Gazette Article by: Laurie Petersen
Appeared in the Gazette: Fall 2009
House of the Season: The Felix Lowy House
Designed by Mayo and Mayo in 1925, the Felix Lowy House at 140 Sheridan Road is one of Winnetka’s most formal examples of the popular Tudor Revival style. The design takes its inspiration from grand Elizabethan manor houses and is symmetrical and imposing rather than rambling and picturesque. The property originally extended 300 feet along Sheridan Road, all the way to Winnetka Avenue. The architects described the unity of house and landscape as follows: “The whole plan of this home is virtually axial, that is to say the center of the main staircase as it comes down into the great hall is in a direct line thru the Stone Arch and down two steps into the Living room, down another step and into the Sun Porch, and out thru the …’Picture’Window…to the formal garden, Pool, Fountain and Tea House at the far [south] end of the property.” Greenhouses and a bird sanctuary were hidden to the west.
Mayo and Mayo were among the foremost residential architects on the North Shore, equally proficient in a variety of French and English revival styles. While Winnetka has a handful of other houses by the father-son team, including the Chateauesque Windsor house at 419 Sheridan Road, their home town of Evanston has over 35 examples of their work.
Born in Birmingham, England in 1864, Ernest Mayo immigrated to Chicago in 1891 and established the firm of Mayo and Curry. They designed factories, hotels, and office buildings, and Mayo worked on administrative buildings for the 1893 Worlds Columbian Exposition. But he split with Curry, and when his son Peter was born in 1895 he was working on his own. Peter joined the firm in 1919 and was made a name partner the following year.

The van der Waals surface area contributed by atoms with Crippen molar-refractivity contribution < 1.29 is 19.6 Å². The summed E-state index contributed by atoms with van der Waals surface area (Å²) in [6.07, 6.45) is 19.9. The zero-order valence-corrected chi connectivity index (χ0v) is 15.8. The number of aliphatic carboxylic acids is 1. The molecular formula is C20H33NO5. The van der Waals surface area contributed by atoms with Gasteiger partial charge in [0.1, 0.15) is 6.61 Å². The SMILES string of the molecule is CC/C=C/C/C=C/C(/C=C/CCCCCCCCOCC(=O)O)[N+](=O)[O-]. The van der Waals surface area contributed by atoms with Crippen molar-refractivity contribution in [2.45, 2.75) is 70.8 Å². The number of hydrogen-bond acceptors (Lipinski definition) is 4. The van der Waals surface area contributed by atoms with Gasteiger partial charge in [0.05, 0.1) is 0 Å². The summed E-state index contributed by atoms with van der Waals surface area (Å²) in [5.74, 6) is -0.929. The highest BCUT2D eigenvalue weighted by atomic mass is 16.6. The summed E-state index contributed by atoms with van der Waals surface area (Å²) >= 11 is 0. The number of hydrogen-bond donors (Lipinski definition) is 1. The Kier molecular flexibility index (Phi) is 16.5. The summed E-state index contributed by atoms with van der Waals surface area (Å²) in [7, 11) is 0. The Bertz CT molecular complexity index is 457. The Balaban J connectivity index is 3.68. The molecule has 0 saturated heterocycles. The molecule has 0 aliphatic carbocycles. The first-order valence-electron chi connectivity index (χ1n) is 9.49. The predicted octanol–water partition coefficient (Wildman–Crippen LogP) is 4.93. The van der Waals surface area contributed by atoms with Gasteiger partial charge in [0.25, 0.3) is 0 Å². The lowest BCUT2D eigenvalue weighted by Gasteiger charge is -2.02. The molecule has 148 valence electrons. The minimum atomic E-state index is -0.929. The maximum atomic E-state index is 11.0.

Whereas his father received his architectural training through apprenticeship in England, Peter received his degree from Yale University and furthered his design education with night classes at the Art Institute of Chicago. He served as a lieutenant in the army during World War I (his draft records note, “tall, slender, blue eyes, auburn hair”), and he graduated from the Ecole d’Artillerie in Fontainebleau, France. Thus it is not surprising that the firm of Ernest Mayo and Mayo (the father’s first name was later dropped) switched so easily from English to French styles.
Felix Lowy was an advertising executive who commissioned the house and lived in it for just a decade. One of the highlights of his career with the Colgate-Palmolive-Peet Company was helping preside over the 1930 completion of the steel support for the Lindbergh beacon atop the newly constructed Palmolive Building on North Michigan Avenue. But he moved to Milwaukee after taking a job with that city’s Holeproof Hosiery Company and sold the house on Sheridan Road to bank president John Breen in 1935.
The firm of Mayo and Mayo continued through the Depression and after Ernest’s death in 1946. Peter Mayo designed more modest family homes, including his own in Northfield, and small commercial buildings that include the bank building at the northeast corner of Green Bay Road and Elm Street (now Chase Bank). In 1964 the
bank was completed and Peter Mayo retired; he died in California 12 years later.
_Thank you to Ray Kearney of the Winnetka Public Library for giving the Winnetka Historical Society his research document on Mayo and Mayo._